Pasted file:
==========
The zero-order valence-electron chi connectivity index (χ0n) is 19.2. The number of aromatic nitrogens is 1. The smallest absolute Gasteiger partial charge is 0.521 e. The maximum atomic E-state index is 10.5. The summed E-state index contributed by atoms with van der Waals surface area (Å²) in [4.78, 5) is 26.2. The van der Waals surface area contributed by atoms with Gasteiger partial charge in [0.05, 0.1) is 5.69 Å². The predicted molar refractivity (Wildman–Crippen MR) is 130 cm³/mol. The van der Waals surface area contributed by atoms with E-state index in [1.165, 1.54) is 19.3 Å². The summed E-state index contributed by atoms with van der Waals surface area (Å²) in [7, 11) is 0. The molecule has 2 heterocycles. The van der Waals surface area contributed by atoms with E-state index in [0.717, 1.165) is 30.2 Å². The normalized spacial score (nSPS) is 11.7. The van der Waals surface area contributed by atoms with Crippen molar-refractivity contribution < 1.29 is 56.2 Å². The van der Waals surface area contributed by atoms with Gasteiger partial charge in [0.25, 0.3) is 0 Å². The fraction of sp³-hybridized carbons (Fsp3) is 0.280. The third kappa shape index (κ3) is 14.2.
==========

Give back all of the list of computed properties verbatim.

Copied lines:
The zero-order valence-electron chi connectivity index (χ0n) is 19.2. The number of aromatic nitrogens is 1. The smallest absolute Gasteiger partial charge is 0.521 e. The maximum atomic E-state index is 10.5. The summed E-state index contributed by atoms with van der Waals surface area (Å²) in [4.78, 5) is 26.2. The van der Waals surface area contributed by atoms with Gasteiger partial charge in [0.05, 0.1) is 5.69 Å². The predicted molar refractivity (Wildman–Crippen MR) is 130 cm³/mol. The van der Waals surface area contributed by atoms with E-state index in [1.165, 1.54) is 19.3 Å². The summed E-state index contributed by atoms with van der Waals surface area (Å²) in [7, 11) is 0. The molecule has 2 heterocycles. The van der Waals surface area contributed by atoms with E-state index in [0.717, 1.165) is 30.2 Å². The normalized spacial score (nSPS) is 11.7. The van der Waals surface area contributed by atoms with Crippen molar-refractivity contribution < 1.29 is 56.2 Å². The van der Waals surface area contributed by atoms with Gasteiger partial charge in [0.25, 0.3) is 0 Å². The fraction of sp³-hybridized carbons (Fsp3) is 0.280. The third kappa shape index (κ3) is 14.2.